Any more ideas...do you think my idea of a Brazilian theme is crazy or what? lol


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RE: Planning a Backyard

Mary- thanks for the tip regarding no permanent structures! I guess my indecisiveness sometimes has its good points when it comes to that. lol Ever since I was burglarized last Christmas, I waver between getting a block fence versus iron wrought fence versus no fence at all. Each has its advantages and disadvantages.

And yes, even with my pathetic drawing skills (even using electronic programs!), I think it would be helpful for me to try to map it out.


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RE: Planning a Backyard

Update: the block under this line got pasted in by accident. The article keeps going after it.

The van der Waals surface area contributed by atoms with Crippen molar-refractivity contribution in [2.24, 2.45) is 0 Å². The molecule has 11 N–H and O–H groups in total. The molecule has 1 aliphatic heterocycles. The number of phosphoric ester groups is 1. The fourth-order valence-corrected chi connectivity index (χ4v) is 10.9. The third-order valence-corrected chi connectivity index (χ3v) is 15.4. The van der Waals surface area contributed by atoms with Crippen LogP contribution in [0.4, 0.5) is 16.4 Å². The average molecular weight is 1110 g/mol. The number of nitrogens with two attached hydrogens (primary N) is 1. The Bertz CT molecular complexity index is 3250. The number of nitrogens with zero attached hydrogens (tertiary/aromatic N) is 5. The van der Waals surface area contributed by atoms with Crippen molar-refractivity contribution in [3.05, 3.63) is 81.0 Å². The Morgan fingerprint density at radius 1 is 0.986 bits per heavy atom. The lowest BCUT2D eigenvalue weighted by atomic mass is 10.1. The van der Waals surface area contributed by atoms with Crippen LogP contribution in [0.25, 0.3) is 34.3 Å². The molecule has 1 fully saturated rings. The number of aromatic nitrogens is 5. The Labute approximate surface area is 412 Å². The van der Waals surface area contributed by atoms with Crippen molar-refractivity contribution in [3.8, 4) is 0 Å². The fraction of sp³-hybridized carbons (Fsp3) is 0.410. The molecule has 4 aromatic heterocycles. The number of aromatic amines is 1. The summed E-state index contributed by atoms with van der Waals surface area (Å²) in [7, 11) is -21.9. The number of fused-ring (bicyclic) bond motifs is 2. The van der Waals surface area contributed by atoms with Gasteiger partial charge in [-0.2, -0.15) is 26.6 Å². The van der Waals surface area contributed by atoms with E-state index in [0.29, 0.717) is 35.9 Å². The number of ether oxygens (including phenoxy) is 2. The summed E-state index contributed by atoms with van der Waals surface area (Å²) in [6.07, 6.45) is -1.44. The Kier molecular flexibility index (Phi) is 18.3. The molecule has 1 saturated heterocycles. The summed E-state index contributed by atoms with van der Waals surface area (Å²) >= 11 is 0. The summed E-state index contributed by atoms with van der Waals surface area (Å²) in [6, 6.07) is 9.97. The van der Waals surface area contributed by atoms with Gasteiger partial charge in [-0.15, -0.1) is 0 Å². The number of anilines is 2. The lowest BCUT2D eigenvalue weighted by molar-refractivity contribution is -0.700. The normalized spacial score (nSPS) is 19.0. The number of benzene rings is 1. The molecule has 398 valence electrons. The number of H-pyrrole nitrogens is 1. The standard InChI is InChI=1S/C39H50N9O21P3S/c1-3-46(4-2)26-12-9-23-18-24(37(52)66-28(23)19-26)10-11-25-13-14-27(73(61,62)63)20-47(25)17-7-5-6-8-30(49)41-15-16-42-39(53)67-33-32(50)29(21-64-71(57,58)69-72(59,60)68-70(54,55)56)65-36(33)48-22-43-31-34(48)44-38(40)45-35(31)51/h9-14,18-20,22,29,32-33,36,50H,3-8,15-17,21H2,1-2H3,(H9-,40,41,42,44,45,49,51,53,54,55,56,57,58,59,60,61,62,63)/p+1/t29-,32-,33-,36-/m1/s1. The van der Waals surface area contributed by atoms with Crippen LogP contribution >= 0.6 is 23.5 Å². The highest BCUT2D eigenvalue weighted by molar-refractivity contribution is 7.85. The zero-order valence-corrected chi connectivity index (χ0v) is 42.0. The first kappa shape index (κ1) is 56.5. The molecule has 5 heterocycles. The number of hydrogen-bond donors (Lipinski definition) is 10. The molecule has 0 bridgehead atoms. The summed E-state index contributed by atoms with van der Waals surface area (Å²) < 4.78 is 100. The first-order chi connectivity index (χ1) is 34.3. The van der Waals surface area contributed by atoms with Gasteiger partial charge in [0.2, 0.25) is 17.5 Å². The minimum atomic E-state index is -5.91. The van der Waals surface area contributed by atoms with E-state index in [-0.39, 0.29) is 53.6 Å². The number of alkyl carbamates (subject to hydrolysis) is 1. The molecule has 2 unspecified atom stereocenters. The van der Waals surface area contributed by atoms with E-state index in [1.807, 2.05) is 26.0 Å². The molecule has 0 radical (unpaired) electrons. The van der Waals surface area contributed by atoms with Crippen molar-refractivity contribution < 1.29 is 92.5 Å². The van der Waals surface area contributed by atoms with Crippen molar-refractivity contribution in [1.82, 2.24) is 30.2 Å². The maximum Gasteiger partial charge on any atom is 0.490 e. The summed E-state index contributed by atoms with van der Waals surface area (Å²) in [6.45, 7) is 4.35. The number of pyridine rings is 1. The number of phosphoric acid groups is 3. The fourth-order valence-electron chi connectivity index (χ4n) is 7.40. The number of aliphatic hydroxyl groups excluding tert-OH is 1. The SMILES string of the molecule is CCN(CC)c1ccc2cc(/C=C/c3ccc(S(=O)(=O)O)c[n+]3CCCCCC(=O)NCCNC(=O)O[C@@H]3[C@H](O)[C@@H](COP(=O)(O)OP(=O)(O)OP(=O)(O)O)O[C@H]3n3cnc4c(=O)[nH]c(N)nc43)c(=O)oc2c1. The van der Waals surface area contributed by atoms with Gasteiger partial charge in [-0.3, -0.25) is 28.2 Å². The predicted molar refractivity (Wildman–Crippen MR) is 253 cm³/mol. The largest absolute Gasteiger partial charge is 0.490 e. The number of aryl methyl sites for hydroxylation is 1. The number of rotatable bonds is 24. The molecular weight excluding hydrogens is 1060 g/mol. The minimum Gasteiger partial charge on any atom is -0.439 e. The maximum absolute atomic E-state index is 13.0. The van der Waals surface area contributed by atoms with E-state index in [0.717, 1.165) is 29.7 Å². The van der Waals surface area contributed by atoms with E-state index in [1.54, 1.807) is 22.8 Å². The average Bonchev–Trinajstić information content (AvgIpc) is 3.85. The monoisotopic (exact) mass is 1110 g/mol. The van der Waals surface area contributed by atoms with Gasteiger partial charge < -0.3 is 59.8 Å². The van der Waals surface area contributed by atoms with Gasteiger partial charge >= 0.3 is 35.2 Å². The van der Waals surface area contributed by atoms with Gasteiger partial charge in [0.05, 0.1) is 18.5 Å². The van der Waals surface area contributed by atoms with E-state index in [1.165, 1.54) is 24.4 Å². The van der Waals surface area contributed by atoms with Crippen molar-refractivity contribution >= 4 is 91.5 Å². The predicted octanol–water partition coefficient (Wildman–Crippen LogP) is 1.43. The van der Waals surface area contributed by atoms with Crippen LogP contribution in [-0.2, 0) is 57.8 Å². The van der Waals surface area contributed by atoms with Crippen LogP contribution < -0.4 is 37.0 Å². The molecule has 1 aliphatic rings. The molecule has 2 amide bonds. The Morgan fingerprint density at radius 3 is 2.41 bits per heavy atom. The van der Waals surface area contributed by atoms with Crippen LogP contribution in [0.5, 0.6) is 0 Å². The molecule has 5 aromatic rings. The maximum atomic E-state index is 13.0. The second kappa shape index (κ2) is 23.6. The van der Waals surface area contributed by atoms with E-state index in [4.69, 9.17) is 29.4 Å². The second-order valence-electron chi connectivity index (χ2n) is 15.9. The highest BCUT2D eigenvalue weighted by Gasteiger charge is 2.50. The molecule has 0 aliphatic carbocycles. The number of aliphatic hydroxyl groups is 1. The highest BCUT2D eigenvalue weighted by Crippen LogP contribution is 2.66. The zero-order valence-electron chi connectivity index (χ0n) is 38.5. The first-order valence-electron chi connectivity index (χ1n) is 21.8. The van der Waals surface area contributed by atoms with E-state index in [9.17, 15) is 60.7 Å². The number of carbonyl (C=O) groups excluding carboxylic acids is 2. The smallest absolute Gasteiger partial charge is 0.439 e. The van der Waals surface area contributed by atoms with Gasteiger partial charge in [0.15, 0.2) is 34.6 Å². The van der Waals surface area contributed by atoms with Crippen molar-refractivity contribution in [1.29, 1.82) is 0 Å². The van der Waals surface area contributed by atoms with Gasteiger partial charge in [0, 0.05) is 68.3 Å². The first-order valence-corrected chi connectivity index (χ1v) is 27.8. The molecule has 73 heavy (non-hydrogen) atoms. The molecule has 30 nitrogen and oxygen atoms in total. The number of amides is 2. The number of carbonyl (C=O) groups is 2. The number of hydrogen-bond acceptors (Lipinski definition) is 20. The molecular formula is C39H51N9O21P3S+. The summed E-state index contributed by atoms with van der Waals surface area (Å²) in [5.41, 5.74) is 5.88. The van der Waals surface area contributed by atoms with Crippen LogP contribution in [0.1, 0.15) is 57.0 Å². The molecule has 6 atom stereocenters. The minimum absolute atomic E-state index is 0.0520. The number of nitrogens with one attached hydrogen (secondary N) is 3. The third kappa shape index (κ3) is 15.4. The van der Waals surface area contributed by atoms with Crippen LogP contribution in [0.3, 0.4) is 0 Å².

Do you know the dimensions of your yard? You'll need that to draw it out.

There is *undoubtedly* a HUGE range of plants that you just don't see around neighborhoods very often - people stick with the tried and true.

As far as your Brazilian theme - I'm trying Dyckias (there's some waiting for me at the post office, hope they're okay!!!) that you might be interested in exploring - I have to run, but more later!


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RE: Planning a Backyard

Brazil theme sounds fun. If it's what you like, go for it. I don't have a theme really, just planted what I wanted to try, where I thought it had the best chance to survive. I would shade that west side, where you get the hot afternoon sun, if it was me, I would put several trees back there and also along the south side. The sun, is intense in summer and even desert plants like the dappled shade. I would put trees in first as they take so long to provide shade. Then just add whatever I liked..have fun..